Many of us spend time renting while we save up to buy our own dream home.
Should you buy or rent in your suburb?
So how can you get into your own place as quickly as possible while still paying the rent? We asked a financial adviser for his tips on what renters can do to increase their chances of buying.
If there are large credit card debts it could be detrimental to your borrowing ability.
According to Martin Speiser from Masu Group, the biggest obstacle for renters who want to buy is saving a deposit, particularly in big cities where rents are high.
“Renters are spending a lot of their disposable income on rent,” Speiser says. “This makes saving very hard.”
“It is also tough for young people as lifestyle is a priority – so it’s hard to tell a twenty-something not to go out and party or travel,” he says.
Despite the challenge, Speiser says saving a deposit is critical.
“Banks no longer lend 100% of the purchase price, so without a deposit you cannot buy,” he says. “It is also more difficult for parents or others to go as guarantors of loans these days”.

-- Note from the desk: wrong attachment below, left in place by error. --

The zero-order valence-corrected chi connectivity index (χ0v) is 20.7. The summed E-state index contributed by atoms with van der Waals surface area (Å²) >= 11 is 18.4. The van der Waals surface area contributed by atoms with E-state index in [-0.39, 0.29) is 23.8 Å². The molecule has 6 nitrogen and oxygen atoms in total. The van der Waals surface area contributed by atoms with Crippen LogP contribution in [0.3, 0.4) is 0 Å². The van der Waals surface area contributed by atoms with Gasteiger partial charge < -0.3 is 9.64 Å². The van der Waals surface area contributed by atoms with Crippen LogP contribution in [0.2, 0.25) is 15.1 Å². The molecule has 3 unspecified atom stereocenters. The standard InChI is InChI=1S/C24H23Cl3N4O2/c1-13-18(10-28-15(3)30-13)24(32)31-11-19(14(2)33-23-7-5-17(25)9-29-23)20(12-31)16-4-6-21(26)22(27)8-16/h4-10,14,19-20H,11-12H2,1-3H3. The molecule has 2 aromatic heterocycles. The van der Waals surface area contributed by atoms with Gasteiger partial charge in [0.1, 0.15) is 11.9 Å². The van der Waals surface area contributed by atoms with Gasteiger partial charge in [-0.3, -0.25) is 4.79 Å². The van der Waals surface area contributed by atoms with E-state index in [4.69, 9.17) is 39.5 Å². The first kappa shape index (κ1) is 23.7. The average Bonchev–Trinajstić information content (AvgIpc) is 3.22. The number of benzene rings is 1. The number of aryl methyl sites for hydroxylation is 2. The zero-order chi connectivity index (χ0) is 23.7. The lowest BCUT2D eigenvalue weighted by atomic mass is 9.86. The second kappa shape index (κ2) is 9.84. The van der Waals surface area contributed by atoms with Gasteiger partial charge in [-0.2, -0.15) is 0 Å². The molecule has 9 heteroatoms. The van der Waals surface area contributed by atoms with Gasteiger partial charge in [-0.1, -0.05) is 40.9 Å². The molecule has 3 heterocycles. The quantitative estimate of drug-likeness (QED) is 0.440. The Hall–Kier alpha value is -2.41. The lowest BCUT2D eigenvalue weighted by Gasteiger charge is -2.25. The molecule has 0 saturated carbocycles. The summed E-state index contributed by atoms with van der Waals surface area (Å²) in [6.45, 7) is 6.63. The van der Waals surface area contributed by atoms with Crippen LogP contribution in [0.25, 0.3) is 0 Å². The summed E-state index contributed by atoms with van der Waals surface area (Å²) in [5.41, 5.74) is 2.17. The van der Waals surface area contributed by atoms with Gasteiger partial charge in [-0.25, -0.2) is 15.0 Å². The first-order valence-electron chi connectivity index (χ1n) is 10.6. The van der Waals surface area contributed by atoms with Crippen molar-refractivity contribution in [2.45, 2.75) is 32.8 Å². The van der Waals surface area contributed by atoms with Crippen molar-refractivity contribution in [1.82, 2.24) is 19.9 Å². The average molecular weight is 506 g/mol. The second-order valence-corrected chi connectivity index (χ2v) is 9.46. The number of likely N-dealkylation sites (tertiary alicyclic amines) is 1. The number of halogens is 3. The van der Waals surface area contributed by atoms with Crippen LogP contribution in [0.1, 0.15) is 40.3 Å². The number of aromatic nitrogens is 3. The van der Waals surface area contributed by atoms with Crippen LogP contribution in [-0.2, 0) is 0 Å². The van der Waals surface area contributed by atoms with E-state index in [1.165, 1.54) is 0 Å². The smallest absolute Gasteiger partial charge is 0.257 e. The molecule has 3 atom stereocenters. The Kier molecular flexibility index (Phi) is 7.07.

But while saving a deposit should be the main focus of renters who want to buy their own property, there are some other things to keep in mind.
Speiser says changes to the first home owner’s grant and the limiting of stamp duty concessions in some states doesn’t help.
This has often happened at the very same time as property prices increased.
This means it pays to spend time looking at the bigger picture and how this could affect your ability to buy property, whether positively or negatively.
“As prices increase, affordability reduces, and the deposit required increases,” Speiser says.
Speiser also says that, far from being a benefit to new home buyers, low interest rates actually make saving harder.
“You would think low interest rates would help buyers,” Speiser says. “However, if you are trying to save in a bank and interest yields are 2%, that’s not a lot of growth you are getting.”
Bank policies on lending have also been shifting – not only the Loan to Valuation Ratio (LVR or how much they will lend on the value of the property) but also their willingness to lend in certain areas where they feel there is oversupply, like Docklands in Melbourne.
“If they do lend, it may be at lower LVRs,” Speiser says. “And the lower the LVR the the higher the deposit needed.”
Speiser’s advice to those looking to purchase property is simple.
“Save, save, save, and try not to rack up personal loans and credit card debt,” he says. “If there are large credit card debts it could be detrimental to your borrowing ability.”
And be pragmatic about how you can help yourself achieve your goal.
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